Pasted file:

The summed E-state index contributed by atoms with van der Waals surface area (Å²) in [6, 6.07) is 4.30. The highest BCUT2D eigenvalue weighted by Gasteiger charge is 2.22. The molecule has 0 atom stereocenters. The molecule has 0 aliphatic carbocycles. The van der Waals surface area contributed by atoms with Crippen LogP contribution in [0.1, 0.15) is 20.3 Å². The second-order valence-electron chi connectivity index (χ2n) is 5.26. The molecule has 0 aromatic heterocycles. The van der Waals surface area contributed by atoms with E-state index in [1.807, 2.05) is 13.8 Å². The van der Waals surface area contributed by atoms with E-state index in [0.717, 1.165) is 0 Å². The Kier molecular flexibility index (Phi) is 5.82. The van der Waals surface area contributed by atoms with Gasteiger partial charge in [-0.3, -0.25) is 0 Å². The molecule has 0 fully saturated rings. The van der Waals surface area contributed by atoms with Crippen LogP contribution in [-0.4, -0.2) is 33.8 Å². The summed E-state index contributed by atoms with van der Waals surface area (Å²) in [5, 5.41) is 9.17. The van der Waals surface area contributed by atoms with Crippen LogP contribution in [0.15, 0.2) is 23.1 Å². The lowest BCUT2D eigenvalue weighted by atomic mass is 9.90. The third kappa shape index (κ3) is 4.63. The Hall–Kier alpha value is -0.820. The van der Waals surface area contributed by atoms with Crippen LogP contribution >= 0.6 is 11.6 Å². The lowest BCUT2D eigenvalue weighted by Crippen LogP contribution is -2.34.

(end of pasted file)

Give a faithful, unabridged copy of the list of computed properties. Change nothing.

The summed E-state index contributed by atoms with van der Waals surface area (Å²) in [6, 6.07) is 4.30. The highest BCUT2D eigenvalue weighted by Gasteiger charge is 2.22. The molecule has 0 atom stereocenters. The molecule has 0 aliphatic carbocycles. The van der Waals surface area contributed by atoms with Crippen LogP contribution in [0.1, 0.15) is 20.3 Å². The second-order valence-electron chi connectivity index (χ2n) is 5.26. The molecule has 0 aromatic heterocycles. The van der Waals surface area contributed by atoms with E-state index in [1.807, 2.05) is 13.8 Å². The van der Waals surface area contributed by atoms with E-state index in [0.717, 1.165) is 0 Å². The Kier molecular flexibility index (Phi) is 5.82. The van der Waals surface area contributed by atoms with Gasteiger partial charge in [-0.3, -0.25) is 0 Å². The molecule has 0 fully saturated rings. The van der Waals surface area contributed by atoms with Crippen LogP contribution in [-0.4, -0.2) is 33.8 Å². The summed E-state index contributed by atoms with van der Waals surface area (Å²) in [5, 5.41) is 9.17. The van der Waals surface area contributed by atoms with Crippen LogP contribution in [0.15, 0.2) is 23.1 Å². The lowest BCUT2D eigenvalue weighted by atomic mass is 9.90. The third kappa shape index (κ3) is 4.63. The Hall–Kier alpha value is -0.820. The van der Waals surface area contributed by atoms with Crippen LogP contribution >= 0.6 is 11.6 Å². The lowest BCUT2D eigenvalue weighted by Crippen LogP contribution is -2.34.